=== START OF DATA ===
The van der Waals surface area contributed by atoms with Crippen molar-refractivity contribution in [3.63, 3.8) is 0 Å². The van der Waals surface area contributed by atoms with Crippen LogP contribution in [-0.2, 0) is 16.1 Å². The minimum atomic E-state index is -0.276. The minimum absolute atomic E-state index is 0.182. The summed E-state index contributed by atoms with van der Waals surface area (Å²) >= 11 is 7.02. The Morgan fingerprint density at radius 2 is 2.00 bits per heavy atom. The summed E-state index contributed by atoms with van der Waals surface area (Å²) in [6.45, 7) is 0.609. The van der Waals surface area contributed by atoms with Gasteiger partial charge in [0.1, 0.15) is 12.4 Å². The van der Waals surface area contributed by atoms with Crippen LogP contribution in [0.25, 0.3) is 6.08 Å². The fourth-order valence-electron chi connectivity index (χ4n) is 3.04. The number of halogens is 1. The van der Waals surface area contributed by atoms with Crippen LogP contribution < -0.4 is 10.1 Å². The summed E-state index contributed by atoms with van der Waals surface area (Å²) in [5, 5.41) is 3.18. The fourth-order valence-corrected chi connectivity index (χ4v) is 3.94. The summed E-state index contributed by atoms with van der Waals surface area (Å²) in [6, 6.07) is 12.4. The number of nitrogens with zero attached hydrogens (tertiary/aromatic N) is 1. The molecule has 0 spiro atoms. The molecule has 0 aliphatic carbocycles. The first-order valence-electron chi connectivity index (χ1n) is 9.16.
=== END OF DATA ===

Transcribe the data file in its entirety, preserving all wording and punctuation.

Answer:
The van der Waals surface area contributed by atoms with Crippen molar-refractivity contribution in [3.63, 3.8) is 0 Å². The van der Waals surface area contributed by atoms with Crippen LogP contribution in [-0.2, 0) is 16.1 Å². The minimum atomic E-state index is -0.276. The minimum absolute atomic E-state index is 0.182. The summed E-state index contributed by atoms with van der Waals surface area (Å²) >= 11 is 7.02. The Morgan fingerprint density at radius 2 is 2.00 bits per heavy atom. The summed E-state index contributed by atoms with van der Waals surface area (Å²) in [6.45, 7) is 0.609. The van der Waals surface area contributed by atoms with Gasteiger partial charge in [0.1, 0.15) is 12.4 Å². The van der Waals surface area contributed by atoms with Crippen LogP contribution in [0.25, 0.3) is 6.08 Å². The fourth-order valence-electron chi connectivity index (χ4n) is 3.04. The number of halogens is 1. The van der Waals surface area contributed by atoms with Crippen LogP contribution < -0.4 is 10.1 Å². The summed E-state index contributed by atoms with van der Waals surface area (Å²) in [5, 5.41) is 3.18. The fourth-order valence-corrected chi connectivity index (χ4v) is 3.94. The summed E-state index contributed by atoms with van der Waals surface area (Å²) in [6, 6.07) is 12.4. The number of nitrogens with zero attached hydrogens (tertiary/aromatic N) is 1. The molecule has 0 spiro atoms. The molecule has 0 aliphatic carbocycles. The first-order valence-electron chi connectivity index (χ1n) is 9.16.